Defense Secretary James Mattis delivered a tough ultimatum to NATO on Wednesday: Kick in more cash for defense by the end of the year or the Trump administration will "moderate its commitment."
"No longer can the American taxpayer carry a disproportionate share of the defense of Western values," Mattis said during a closed door meeting with the alliance's 27 other defense ministers. "Americans cannot care more for your children's future security than you do."
Mattis did not say exactly what the U.S. would do if the NATO members didn't comply, but he defended it as a "fair demand."
"I owe it to you all to give you clarity on the political reality in the United States and to state the fair demand from my country's people in concrete terms," Mattis said in comments that were later publicly released by the Pentagon. "America will meet its responsibilities, but your nations do not want to see America moderate its commitment to the alliance, each of your capitals needs to show its support for our common defense."
Mattis' call was echoed by British defense chief Michael Fallon who warned other alliance members, "Congress will not continue to tolerate unequal burden-sharing."
"An annual increase would at least demonstrate good faith," Fallon told reporters after the meeting in Brussels, Belgium.
Trump on the campaign trail sent shivers through NATO by calling it "obsolete," suggesting the U.S. might not defend allies who don't pay their fair share, and praising Russian President Vladimir Putin.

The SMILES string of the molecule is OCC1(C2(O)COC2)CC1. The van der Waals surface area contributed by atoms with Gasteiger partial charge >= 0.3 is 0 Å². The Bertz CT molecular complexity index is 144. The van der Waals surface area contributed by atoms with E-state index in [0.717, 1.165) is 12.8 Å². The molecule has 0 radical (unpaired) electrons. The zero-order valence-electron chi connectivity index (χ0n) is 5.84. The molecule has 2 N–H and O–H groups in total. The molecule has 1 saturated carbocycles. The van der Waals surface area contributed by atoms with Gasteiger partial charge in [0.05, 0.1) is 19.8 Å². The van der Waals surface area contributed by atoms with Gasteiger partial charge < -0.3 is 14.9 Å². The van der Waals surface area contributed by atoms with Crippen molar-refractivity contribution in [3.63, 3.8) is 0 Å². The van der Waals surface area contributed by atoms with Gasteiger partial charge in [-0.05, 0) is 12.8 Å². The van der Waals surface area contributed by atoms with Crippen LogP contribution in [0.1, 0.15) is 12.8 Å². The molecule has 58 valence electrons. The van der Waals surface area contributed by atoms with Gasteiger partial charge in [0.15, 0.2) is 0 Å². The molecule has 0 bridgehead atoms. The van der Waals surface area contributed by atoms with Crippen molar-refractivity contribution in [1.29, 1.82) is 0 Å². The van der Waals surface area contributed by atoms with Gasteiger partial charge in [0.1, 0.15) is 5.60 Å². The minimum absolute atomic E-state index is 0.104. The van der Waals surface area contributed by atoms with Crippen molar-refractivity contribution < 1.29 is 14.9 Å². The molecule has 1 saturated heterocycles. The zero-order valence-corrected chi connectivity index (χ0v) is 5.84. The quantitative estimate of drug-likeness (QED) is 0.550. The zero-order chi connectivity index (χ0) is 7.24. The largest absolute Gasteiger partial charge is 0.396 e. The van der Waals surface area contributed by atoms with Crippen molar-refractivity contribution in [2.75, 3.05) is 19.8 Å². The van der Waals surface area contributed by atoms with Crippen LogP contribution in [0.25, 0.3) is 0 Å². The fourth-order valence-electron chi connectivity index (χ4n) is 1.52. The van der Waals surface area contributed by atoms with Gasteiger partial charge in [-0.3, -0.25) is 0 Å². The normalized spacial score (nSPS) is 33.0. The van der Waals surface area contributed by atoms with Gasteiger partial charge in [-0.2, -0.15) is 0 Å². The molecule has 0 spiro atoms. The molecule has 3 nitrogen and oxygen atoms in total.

While Mattis did not go that far, his tough talk is in line with Trump, who wants NATO members to adopt a plan to boost military funding to 2 percent of each country's gross domestic product.
The U.S., which is easily NATO's most powerful member, currently spends 3.61 percent of GDP to defend the alliance, the Associated Press reported.
The only other countries that spend proportionately as much as the US on NATO defense are Britain, Poland, Estonia and debt-ridden Greece, according to NATO figures.
By contrast, France spends 1.78 percent, Turkey spends 1.56 percent, Germany spends 1.19, Italy spends 1.11 and Canada spends slightly less than 1 percent.
Two percent will be a hard sell in some countries like Germany, which turned pacifist after starting and losing two world wars in the last century. A re-militarized Germany would also make neighbors like France and Poland nervous.